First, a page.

Philosophy Workshop Series: “What is Philosophy?” (Responding to the World)
January 23, 2021 @ 10:00 am - 12:30 pm MST
Workshop #2: Responding to the World
For philosophers in many times and cultures, philosophy has involved specific, practical guidance for how best to respond to the world that we find ourselves in. This practical, applied branch of philosophy—“ethics,” in the broadest sense of the word—will answer questions like:
When have we behaved well? When have we lived well?
How can we flourish as human beings? How might we make the most of our lives, with all their capacity and potential?
What are the optimal approaches to human life, both as individuals, and in communities?
Our goal in this workshop is not to present some single, definitive answer to these questions. Rather, we’re going to explore the terrain: How have philosophers (over the millennia, in various corners of the globe) approached the problems of ethics, and what kinds of answers have they proposed? By focusing in this way, we’ll expand our sense of just how rich and varied philosophical approaches to ethics can be.
As we make this map together, one central issue will be: Where are we even looking, when we talk about what is right or good? Are we looking at external outcomes, consequences, or results? At individual choices or decisions? At habits and character? Or in some other direction altogether?
As we consider that major question, we’ll be able to define and classify some of the major approaches to ethics: views like consequentialism, deontology, and virtue theories. This will help us to make sense of the vast array of proposed options, and will provide a foundation for future discussions of specific views, in the depth and detail they deserve.
We’ll also reflect on the account of ethics many of us were given as young people: a set of rules which we need to obey. From the perspective of human flourishing, are concepts like duty, obedience, and rule-following helpful? Or can they sometimes get in the way of living well, as full, thriving, mature human beings?
While we may leave with more questions than answers, we will also come away with the tools, vocabulary, and concepts to ask those questions more precisely, and to access a wealth of deep and meaningful answers.
When & Where
This workshop represents the second of four workshops in our “What is Philosophy?” series. Each workshop is structured to stand on its own and will take place via ZOOM every other Saturday through February 20th. No prior background in philosophy is required to participate.
Date:Saturday, January 23rd Time: 10am – 12:30pm MST
Zoom Registration: See Below… Cost: Free (Donations Welcome)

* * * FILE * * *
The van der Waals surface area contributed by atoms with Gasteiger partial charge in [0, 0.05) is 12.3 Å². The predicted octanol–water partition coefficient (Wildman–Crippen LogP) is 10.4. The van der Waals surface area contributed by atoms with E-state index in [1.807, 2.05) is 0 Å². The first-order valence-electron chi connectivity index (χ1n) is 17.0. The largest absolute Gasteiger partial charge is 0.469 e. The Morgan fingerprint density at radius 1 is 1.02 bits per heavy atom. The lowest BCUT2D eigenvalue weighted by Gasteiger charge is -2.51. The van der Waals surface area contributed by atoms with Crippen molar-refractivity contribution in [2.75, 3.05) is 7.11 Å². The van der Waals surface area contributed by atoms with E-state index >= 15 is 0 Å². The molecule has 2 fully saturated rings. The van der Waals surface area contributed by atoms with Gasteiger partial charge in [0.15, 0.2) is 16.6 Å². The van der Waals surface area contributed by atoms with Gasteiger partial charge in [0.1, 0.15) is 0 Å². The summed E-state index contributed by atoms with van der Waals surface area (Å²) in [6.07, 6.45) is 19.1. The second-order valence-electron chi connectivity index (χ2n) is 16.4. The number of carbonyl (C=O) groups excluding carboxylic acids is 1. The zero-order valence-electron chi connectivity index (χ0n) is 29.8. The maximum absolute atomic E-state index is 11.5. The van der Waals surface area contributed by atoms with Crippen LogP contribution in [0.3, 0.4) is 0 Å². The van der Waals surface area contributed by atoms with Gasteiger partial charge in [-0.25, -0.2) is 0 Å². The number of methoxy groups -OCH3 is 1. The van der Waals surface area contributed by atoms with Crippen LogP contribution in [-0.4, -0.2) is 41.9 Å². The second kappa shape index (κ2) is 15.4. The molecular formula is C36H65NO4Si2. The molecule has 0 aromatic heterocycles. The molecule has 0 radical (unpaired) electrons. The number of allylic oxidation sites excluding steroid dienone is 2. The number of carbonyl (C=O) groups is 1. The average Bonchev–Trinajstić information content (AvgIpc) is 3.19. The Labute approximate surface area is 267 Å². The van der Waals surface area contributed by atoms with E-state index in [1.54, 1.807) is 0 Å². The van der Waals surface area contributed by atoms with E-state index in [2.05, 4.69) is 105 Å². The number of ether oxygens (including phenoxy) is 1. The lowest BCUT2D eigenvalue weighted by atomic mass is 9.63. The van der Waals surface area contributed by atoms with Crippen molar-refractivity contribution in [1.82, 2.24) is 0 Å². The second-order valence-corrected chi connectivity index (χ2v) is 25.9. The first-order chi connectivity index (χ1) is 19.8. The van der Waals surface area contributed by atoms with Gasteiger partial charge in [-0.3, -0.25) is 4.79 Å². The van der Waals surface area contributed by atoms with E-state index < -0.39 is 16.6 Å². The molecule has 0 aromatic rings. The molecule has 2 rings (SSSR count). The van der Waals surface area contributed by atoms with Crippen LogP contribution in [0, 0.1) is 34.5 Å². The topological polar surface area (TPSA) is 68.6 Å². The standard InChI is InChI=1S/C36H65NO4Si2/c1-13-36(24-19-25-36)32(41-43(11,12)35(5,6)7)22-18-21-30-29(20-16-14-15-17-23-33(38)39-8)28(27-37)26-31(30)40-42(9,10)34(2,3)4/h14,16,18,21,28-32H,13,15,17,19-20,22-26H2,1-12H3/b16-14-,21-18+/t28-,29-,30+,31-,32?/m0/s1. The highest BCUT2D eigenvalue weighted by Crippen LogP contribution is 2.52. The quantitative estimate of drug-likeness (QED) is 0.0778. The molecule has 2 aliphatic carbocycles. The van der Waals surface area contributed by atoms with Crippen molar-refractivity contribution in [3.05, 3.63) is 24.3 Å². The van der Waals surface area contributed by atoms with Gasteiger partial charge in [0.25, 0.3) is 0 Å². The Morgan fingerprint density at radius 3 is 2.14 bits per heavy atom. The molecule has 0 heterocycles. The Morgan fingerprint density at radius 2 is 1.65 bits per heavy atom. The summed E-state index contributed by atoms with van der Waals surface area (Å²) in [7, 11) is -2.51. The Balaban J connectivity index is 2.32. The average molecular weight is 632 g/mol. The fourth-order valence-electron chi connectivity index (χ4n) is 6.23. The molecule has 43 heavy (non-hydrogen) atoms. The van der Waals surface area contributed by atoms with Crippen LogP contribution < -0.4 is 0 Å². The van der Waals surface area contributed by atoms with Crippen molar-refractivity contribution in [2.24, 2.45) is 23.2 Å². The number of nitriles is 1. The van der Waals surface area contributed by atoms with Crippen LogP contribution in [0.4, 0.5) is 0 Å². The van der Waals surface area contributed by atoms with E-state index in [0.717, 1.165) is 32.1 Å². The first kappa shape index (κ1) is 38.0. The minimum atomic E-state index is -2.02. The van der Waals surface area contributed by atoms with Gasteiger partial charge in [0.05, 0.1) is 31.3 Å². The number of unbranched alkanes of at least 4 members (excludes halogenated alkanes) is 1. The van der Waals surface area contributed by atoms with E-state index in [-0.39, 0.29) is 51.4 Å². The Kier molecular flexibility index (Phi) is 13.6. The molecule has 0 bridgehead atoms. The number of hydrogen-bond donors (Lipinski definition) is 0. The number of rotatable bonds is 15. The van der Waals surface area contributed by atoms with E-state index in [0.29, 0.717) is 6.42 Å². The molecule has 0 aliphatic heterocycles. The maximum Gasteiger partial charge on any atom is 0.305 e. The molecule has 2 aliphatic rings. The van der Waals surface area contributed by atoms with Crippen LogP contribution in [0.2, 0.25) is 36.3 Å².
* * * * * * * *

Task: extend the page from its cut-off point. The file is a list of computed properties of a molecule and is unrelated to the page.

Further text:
David Nowakowski is as a philosopher and educator in the Helena area whose professional work is dedicated to helping people of all ages and backgrounds access, understand, and apply the traditions of ancient philosophy to their own lives. David began studying ancient philosophies and classical languages in 2001, and has continued ever since. A scholar of the philosophical traditions of the ancient Mediterranean (Greece, Rome, and North Africa) and of the Indian subcontinent, reading Sanskrit, Latin, and classical Greek, he earned his Ph.D. in philosophy from Princeton University in 2014. His work has appeared in a variety of scholarly journals, including Philosophy East & West, Asian Philosophy, and the Journal of Indian Philosophy; as well as in presentations to academic audiences at Harvard, Columbia University, the University of Toronto, Yale-NUS College in Singapore, and elsewhere.
After half a decade teaching at liberal arts colleges in the northeast, David chose to leave the academy in order to focus his energies on the transformative value of these ancient philosophical and spiritual traditions in his own life and practice, and on building new systems of education and community learning that will make this rich heritage alive and available to others.
Our philosophy workshops are FREE. That said, for those who still have the steady income to do so in these trying times, we could really use your financial support right now. Donations help to cover workshop leader honorariums, implementation, and resource archiving, as well as community workshop scholarships for those in need. You can make a donation by clicking here or on the button above. For those facing more challenging financial circumstances, we ask that you please try to “pay it forward” with acts of kindness for your neighbors and community.